2015 ISAKOS Biennial Congress ePoster #1349

The Effect of High Compressive Loading on Anterior Tibial Translation in Intact and Anterior Cruciate Ligament-Deficient Knees

Jae-Gyoon Kim, MD, PhD, Prof., Ansan, Gyeonggi KOREA, REPUBLIC OF
Tae-Soo Bae, PhD, Kyunggi KOREA, REPUBLIC OF
Sang Hak Lee, MD, PhD, Seoul KOREA, REPUBLIC OF
Hong Chul Lim, MD, Seoul KOREA, REPUBLIC OF
Jin-Hwan Ahn, MD, Seoul KOREA, REPUBLIC OF
Jun-Ho Kim, MD, Seoul KOREA, REPUBLIC OF
Keon Woo Kim, MD, Seoul KOREA, REPUBLIC OF
Yoon Kwang Bae, MD, Ansan-Si KOREA, REPUBLIC OF
Joon-Ho Wang, MD, PhD, Seoul KOREA, REPUBLIC OF

Samsung Medical Center, Seoul, KOREA

FDA Status Not Applicable

Summary: The anterior tibial translation (ATT) increased significantly after high compressive loading (CL) under anterior loading (AL) in both the intact and anterior cruciate ligament (ACL)-deficient knees compared to that of under only anterior loading (AL), and it increased steadily in ACL-deficient knees after high CL between 0° and 60°of flexion.

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Abstract:

Background

The compressive loading (CL) applied to the flexed knee joint can increase anterior tibial translation (ATT).

Purpose

The purpose of this study was to evaluate the effect of the high compressive loading (CL) on the ATT according to the knee flexion angle and to evaluate the ATT in relation to knee flexion after the application of other external loads, such as tibiofemoral valgus rotation (VR) and tibial internal rotation (IR), during high CL in ACL intact and –deficient knee. We hypothesized that the ATT would increase after high CL and after VR and IR under high CL.
Study Design: Controlled laboratory study

Methods

We used 10 fresh-frozen, human cadaveric knees from the left side of male donors (mean, 57 years). Different loading conditions (134-N AL, 1000-N CL, 10-Nm of VR, and 5-Nm of IR) were sequentially combined (AL, AL/CL, AL/VR/CL, AT/VR/IR/CL), and the ATT was measured at 0°, 15°, 30°, 45°, and 60° of flexion in the intact and ACL-deficient knees. Mean values were used for all analyses. Because all variables were measured within each specimen, statistical analysis of the knee kinematics was performed using a repeated- measures analysis of variance (ANOVA) or 2-way repeated measures ANOVA with post hoc test with flexion angle, loading condition and ACL status variables after test of normality using Shapiro-Wilk test. All analyses were performed with the Statistical Package for the Social Sciences (SPSS) software version 12.0 (SPSS, Chicago, IL, US).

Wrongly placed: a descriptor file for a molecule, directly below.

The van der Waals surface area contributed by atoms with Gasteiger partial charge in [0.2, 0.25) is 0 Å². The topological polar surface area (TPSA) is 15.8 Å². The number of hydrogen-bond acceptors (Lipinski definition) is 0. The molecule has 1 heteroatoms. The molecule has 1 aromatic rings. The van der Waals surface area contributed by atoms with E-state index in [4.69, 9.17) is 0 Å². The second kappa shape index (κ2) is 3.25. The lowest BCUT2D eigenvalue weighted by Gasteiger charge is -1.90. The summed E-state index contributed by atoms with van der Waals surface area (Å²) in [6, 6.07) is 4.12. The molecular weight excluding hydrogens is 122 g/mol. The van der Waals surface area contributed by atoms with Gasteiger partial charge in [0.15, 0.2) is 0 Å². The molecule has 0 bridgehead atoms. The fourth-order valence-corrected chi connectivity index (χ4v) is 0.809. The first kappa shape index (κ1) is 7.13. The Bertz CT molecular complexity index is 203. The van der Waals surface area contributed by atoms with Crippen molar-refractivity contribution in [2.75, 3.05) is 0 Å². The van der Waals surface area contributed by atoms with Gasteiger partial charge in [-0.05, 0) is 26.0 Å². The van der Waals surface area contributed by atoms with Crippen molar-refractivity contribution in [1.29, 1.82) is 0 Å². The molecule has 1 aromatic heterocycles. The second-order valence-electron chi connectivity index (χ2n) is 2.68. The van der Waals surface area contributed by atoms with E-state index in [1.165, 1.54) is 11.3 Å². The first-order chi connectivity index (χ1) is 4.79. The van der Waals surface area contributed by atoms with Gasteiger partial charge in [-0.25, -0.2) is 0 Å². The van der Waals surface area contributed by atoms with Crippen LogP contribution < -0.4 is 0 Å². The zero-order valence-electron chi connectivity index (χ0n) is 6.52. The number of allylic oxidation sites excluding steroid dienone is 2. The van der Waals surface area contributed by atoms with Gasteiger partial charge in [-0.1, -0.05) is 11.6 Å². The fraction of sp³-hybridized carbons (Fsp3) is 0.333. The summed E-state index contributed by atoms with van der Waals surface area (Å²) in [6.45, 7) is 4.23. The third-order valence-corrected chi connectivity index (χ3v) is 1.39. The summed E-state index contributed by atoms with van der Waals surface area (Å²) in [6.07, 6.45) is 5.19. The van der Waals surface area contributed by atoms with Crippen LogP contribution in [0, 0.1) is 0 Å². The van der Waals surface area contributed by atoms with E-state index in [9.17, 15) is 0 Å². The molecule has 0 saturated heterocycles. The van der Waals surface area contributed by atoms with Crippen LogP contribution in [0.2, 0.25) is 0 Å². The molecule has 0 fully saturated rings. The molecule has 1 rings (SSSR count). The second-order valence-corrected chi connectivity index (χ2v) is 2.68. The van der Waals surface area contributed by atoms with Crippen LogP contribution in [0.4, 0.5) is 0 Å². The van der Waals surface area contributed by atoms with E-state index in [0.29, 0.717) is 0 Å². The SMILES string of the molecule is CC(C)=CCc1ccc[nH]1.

Results

In the intact and ACL-deficient knees, the ATT increased significantly after high CL under AL according to knee flexion angle compared to the ATT under only AL (P<0.05). From 0° to 60° of flexion under high CL, the ATT significantly increased steadily in the ACL-deficient knees. The addition of VR or IR under high CL caused the ATT to increase significantly at all or part of the flexion angle from 0° to 60° in both the intact and ACL-deficient knees (P<0.05).

Conclusion

The ATT increased significantly after high CL under AL in both the intact and ACL-deficient knees. As the flexion angle increased under high CL, the ATT significantly increased steadily in the ACL-deficient knees. The addition of VR or IR to the test protocol increased the ATT significantly at all or part of the flexion angle from 0° to 60° in both the intact and ACL-deficient knees.
Clinical relevance: These findings may help improve the treatment of ACL injury because they suggest that immediate weight-bearing and knee flexion after ACL injury or ACL reconstruction should only be performed with caution.